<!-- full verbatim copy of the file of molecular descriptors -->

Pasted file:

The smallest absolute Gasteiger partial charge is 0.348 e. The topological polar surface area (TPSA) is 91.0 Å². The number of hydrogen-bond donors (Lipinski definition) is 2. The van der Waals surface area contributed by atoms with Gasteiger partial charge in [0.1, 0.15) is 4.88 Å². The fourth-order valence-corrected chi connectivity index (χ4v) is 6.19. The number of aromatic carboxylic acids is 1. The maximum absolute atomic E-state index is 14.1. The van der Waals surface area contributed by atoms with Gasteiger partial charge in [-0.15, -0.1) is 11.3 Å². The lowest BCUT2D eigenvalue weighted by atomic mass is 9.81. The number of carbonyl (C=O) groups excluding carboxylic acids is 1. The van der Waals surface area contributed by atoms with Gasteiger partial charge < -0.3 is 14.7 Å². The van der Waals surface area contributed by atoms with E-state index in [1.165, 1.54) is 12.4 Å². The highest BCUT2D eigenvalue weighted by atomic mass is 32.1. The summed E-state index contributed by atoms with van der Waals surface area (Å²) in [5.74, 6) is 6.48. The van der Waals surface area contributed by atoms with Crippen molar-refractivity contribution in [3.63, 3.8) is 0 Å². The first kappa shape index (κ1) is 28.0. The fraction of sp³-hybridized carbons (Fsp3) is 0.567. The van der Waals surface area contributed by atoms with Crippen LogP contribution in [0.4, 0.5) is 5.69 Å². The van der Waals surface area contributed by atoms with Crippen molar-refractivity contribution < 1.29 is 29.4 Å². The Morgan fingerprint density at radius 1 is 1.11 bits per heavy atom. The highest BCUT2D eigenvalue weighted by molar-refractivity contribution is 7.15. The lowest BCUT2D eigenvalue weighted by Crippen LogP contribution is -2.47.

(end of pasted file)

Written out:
The smallest absolute Gasteiger partial charge is 0.348 e. The topological polar surface area (TPSA) is 91.0 Å². The number of hydrogen-bond donors (Lipinski definition) is 2. The van der Waals surface area contributed by atoms with Gasteiger partial charge in [0.1, 0.15) is 4.88 Å². The fourth-order valence-corrected chi connectivity index (χ4v) is 6.19. The number of aromatic carboxylic acids is 1. The maximum absolute atomic E-state index is 14.1. The van der Waals surface area contributed by atoms with Gasteiger partial charge in [-0.15, -0.1) is 11.3 Å². The lowest BCUT2D eigenvalue weighted by atomic mass is 9.81. The number of carbonyl (C=O) groups excluding carboxylic acids is 1. The van der Waals surface area contributed by atoms with Gasteiger partial charge < -0.3 is 14.7 Å². The van der Waals surface area contributed by atoms with E-state index in [1.165, 1.54) is 12.4 Å². The highest BCUT2D eigenvalue weighted by atomic mass is 32.1. The summed E-state index contributed by atoms with van der Waals surface area (Å²) in [5.74, 6) is 6.48. The van der Waals surface area contributed by atoms with Crippen molar-refractivity contribution in [3.63, 3.8) is 0 Å². The first kappa shape index (κ1) is 28.0. The fraction of sp³-hybridized carbons (Fsp3) is 0.567. The van der Waals surface area contributed by atoms with Crippen LogP contribution in [0.4, 0.5) is 5.69 Å². The van der Waals surface area contributed by atoms with Crippen molar-refractivity contribution < 1.29 is 29.4 Å². The Morgan fingerprint density at radius 1 is 1.11 bits per heavy atom. The highest BCUT2D eigenvalue weighted by molar-refractivity contribution is 7.15. The lowest BCUT2D eigenvalue weighted by Crippen LogP contribution is -2.47.